Dr. Michael Nicodemus, assistant professor of agriculture and environmental sciences, who was driving the shuttle bus, and Dr. Jim Cooke, professor of agriculture and environmental sciences, had both worn seatbelts. After the bus had tumbled into its upright position, only they and two other students, Wilson and Allison Dorshorst, freshman environmental science major from Colleyville, remained onboard.
“As I turned and looked behind me, I saw the bar ditch, and all through the bar ditch was all of our stuff and bodies lying everywhere,” Wilson said. “There were girls lying there in obvious pain, a lot of them not moving, and the whole top of the bus was basically torn off. The bus, the scene, it just looked like a bomb went off, everything was torn to shreds, things were thrown everywhere. It was my worst nightmare come true.”
Iris remembers waking up on the side of the road, about 10 feet from where the bus had landed. He was bleeding from his forehead and felt as if he was unable to move.
“It took me awhile to collect myself and to feel like I could stand up,” Iris said. “When I stood up and looked around, I thought it looked like a war zone. The bus was completely demolished and there was smoke and it smelled bad – like burnt rubber.”
He realized that his tooth was broken and began looking around for it when he spotted Hayley Wilkerson, sophomore animal science major from Ravenna.
“She was like, ‘Hey man, you’re missing your tooth,’ and I was like, ‘Yeah, I know,” Iris said. Wilkerson had sat in front of Iris on the right side and had landed nearby after being ejected.
Iris also spotted Anna Watson, sophomore animal science major from Kerrville, whose leg was bleeding, and Emmett Miller, assistant professor of agriculture and environmental sciences, who was near the back of the bus sitting up and bleeding from the head. Miller asked Iris how he was doing and if he was OK. Miller’s wife, Pat Miller, was next to him and was not moving.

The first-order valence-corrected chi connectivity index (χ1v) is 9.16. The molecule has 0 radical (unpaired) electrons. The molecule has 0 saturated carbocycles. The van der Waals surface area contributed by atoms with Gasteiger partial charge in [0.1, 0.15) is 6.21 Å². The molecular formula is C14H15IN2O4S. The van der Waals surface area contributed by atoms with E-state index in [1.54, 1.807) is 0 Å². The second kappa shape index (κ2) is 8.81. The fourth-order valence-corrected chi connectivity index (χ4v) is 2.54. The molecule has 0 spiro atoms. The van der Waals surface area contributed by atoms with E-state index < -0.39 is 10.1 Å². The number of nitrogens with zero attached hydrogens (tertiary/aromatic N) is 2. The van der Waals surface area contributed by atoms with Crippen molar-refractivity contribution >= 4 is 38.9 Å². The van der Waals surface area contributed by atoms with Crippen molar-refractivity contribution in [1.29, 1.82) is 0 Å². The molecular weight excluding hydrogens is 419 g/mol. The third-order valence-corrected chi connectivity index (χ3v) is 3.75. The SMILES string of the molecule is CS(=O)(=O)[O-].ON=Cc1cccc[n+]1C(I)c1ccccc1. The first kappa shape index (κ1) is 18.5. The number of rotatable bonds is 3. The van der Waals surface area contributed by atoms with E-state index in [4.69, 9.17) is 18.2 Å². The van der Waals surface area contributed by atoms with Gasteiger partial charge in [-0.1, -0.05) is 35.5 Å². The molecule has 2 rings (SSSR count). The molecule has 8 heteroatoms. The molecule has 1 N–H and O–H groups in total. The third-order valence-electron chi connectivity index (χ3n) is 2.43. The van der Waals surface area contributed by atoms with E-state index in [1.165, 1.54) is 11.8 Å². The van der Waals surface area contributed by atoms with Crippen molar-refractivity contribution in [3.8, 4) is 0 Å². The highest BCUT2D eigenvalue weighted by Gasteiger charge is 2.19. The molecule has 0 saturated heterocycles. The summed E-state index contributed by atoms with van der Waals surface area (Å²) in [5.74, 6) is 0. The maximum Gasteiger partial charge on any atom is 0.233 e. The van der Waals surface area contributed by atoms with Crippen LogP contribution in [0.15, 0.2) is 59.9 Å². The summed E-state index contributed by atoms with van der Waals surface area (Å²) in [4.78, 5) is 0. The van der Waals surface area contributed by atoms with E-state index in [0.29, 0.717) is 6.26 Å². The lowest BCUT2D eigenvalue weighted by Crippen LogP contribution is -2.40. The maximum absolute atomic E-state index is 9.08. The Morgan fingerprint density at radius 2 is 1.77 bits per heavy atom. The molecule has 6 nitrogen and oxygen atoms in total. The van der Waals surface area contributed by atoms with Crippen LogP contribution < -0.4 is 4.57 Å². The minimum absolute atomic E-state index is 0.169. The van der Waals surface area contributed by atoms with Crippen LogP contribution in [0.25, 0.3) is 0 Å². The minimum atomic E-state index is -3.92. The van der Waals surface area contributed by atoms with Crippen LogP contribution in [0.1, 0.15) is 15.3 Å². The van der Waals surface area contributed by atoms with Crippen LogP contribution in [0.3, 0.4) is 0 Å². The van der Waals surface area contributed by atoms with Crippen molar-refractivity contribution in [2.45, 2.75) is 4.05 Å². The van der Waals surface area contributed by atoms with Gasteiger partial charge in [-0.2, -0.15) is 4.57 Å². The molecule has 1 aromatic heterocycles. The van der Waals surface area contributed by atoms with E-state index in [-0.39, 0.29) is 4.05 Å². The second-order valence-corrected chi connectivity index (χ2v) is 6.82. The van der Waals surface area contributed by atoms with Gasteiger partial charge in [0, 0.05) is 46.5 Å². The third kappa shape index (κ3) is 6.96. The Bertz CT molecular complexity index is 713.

Wilson and Dorshorst moved away from the bus because the engine was smoking and fuel was leaking onto the ground. Those who could move pulled the medical kit from the vehicle and began assessing injuries as best they could, fumbling around to try and get the plastic gauze packages open and struggling with shock.
Wilson came upon Reid on the ground near Iris and Lutz.
“When I found Anabel, she was still breathing, but she had a lot of internal injuries,” Wilson said. “She was not conscious, nor was she ever conscious from the time that the motion stopped to when she was pronounced dead, so I don’t think she experienced any pain whatsoever.”
A car traveling behind the bus stopped almost immediately after the crash, and the driver dialed 911. Another vehicle, a bus carrying the Winters football team, stopped and contributed more medical kits and water.
Iris saw a man with a gray shirt putting out the fire in the bus engine and another woman attending to Reid.
Crisis and Confusion
The Reynolds County first response team arrived within 15 to 20 minutes of the crash, followed by helicopters from surrounding hospitals.
The police on the scene asked everyone who could walk to move toward the fence. Medics flew those in critical condition to hospitals in Ballinger, San Angelo, Abilene and Dallas.